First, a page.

My child's education
SEND Code of Practice
The Department for Education (DfE) published a new Special Educational Needs and Disability (SEND) Code of Practice: 0-25 years in July 2014, which was then updated in January 2015. The Code reflects the changes introduced by the Children and Families Act 2014.
All schools must refer to the Code of Practice whenever decisions are taken relating to children with Special Educational Needs or disabilities (SEND).
The definition of SEN
A child or young person has SEN if they have:
- A significantly greater difficulty in learning than the majority of others of the same age which calls for special educational provision to be made for them.
- A disability which prevents them from making use of facilities generally provided for others of the same age in mainstream schools.
The basic principles of the Code of Practice
All children have a right to an education that enables them to make progress so that they:
- achieve their best
- become confident individuals and live fulfilling lives
- make a successful transition into becoming an adult – whether that is into further and/or higher education, training or work
All children with SEN or disabilities should have their needs met, whether they are in early years settings, in school, or in college.
The Code aims to put the young person and their family at the heart of discussions around support and care. Parents should have a real say in decisions that affect their child. Once a young person reaches 16 they should be consulted directly.
The Local Offer
Every local authority must identify education, health and social care services in their local area provided for children, young people and families who have SEN or disabilities and include them in an information directory called the Local Offer. This must also include information about specialist services outside the local area that people are likely to use.
SEN Support is the help schools should put in place to support learners with additional needs. It is part of the ‘graduated approach’ where a child’s needs are identified and assessed, appropriate support put in place and its success reviewed.
Where a child makes less than expected progress despite being given support, specialists such as educational psychologists, speech and language therapists and occupational therapists may become involved.
Those with more complex and severe needs may need an Education, Health and Care Plan (EHCP).
Schools must have a designated teacher responsible for co-ordinating SEN provision (a SENCo) (This does not apply to 16 - 19 academies). Schools should also have a member of the governing body or sub-committee whose role is to oversee the school's SEN and disability provision.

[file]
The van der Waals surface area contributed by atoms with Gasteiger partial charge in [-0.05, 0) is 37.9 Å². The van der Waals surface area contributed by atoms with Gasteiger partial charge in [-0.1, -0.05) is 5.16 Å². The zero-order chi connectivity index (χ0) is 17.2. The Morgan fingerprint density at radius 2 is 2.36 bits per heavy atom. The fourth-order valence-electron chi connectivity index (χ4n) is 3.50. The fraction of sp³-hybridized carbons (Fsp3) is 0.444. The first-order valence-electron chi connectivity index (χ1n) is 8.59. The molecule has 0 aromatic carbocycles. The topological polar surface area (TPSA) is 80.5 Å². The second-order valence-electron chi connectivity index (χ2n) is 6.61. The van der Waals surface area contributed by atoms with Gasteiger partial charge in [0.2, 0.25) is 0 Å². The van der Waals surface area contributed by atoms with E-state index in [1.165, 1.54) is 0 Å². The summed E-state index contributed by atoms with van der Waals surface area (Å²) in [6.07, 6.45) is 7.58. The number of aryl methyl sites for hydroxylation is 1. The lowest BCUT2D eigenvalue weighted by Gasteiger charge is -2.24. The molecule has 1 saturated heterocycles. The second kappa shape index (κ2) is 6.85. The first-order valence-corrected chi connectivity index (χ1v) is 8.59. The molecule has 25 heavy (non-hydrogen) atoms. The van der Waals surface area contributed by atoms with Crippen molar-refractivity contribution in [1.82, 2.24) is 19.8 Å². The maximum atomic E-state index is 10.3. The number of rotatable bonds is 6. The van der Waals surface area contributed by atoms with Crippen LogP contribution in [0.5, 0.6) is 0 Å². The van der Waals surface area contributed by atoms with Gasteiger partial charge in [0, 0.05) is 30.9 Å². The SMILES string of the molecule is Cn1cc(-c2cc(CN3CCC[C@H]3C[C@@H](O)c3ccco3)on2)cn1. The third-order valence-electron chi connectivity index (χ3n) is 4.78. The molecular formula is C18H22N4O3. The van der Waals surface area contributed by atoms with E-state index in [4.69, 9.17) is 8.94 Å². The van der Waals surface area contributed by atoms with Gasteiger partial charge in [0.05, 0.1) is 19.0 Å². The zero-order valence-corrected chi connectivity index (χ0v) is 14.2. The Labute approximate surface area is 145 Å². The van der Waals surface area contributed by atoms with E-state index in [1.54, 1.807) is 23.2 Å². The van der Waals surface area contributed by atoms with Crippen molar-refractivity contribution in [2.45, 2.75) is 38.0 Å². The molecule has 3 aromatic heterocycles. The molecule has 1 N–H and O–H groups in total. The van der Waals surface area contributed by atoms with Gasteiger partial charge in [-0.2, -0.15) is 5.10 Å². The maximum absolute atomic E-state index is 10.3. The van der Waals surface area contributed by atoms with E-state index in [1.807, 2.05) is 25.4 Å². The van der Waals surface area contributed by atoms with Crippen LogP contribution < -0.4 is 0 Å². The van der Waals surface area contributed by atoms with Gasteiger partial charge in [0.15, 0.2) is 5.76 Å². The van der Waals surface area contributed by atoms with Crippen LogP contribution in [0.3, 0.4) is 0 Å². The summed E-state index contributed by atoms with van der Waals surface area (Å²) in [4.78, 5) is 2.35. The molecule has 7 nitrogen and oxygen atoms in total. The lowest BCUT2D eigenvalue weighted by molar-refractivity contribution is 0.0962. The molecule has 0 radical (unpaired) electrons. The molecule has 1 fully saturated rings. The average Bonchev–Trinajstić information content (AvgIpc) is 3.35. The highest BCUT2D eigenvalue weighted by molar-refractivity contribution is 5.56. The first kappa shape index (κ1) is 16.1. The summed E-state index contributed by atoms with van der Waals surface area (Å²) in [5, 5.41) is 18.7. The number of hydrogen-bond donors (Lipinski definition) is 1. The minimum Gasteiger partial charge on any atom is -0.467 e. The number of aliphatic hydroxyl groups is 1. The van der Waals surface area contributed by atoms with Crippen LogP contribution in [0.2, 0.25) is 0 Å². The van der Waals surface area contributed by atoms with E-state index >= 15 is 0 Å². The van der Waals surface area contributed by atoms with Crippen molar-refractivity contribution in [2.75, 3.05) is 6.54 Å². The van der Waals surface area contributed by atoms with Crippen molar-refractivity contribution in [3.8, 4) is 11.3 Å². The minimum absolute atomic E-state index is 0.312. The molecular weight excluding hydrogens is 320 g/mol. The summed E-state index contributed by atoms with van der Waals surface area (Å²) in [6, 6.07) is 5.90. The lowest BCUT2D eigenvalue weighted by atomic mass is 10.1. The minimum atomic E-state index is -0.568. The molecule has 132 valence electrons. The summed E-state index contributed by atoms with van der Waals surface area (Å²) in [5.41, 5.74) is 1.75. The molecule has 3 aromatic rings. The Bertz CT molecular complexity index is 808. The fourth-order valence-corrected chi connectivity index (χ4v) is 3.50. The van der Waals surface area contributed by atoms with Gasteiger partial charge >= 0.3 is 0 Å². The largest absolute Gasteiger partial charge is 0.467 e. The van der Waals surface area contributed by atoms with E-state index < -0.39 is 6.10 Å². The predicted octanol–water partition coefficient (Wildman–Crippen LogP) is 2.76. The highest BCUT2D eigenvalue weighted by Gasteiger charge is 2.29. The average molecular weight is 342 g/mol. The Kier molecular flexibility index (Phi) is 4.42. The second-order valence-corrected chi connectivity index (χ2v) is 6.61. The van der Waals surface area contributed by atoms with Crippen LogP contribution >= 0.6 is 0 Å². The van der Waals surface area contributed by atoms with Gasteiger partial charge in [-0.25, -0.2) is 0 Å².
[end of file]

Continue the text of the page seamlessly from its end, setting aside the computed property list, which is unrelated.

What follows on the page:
Children and young people with SEN should engage in school activities alongside children who do not have SEN.
Education Health and Care Plans
EHCPs have replaced Statements of SEN and Learning Difficulty Assessments (LDAs). An EHCP brings a child's educational, health and social care needs into a single, legal document which covers the young person until the age of 25.
SEN Information Report
Every school must publish a SEN Information Report on their website and keep the report up to date. The report should include:
- the kinds of SEN that are provided for
- how the school identifies young people with SEN and assesses their needs
- how the school consults with parents and involves them in their child’s education
- how the curriculum is adapted and the school’s approach to teaching children and young people with SEN
Under the Code, young people and parents of pupils with an EHCP can choose to hold a Personal Budget to buy in the support that has been identified. This should not affect the school's SEN budget.
The Code of Practice makes teachers more accountable for the progress of all pupils, including those supported by specialist staff. As part of performance management, teachers should expect to be judged on how well they teach pupils with SEN. It is very important that teachers know how to identify SEN and support pupils with different needs. Training for teachers on how to recognise and support students with SEN is invaluable.
Read the full report
Special Educational Needs and Disability (SEND) Code of Practice: 0-25 years
The SEND Code of Practice only applies in England, below are the relevant documents for other areas:
Support for parents
SEND: Guide for parents and carers (Gov.uk)
Advisory Centre for Education (ACE)
Tel: 0300 0115142
IPSEA (Independent Parental Special Education Advice)
National Helpline: 0300 302 3731
SEN Tribunal Service
The Tribunal Service can give advice on tribunal system, appeals and discrimination.
Tel: 01325 289350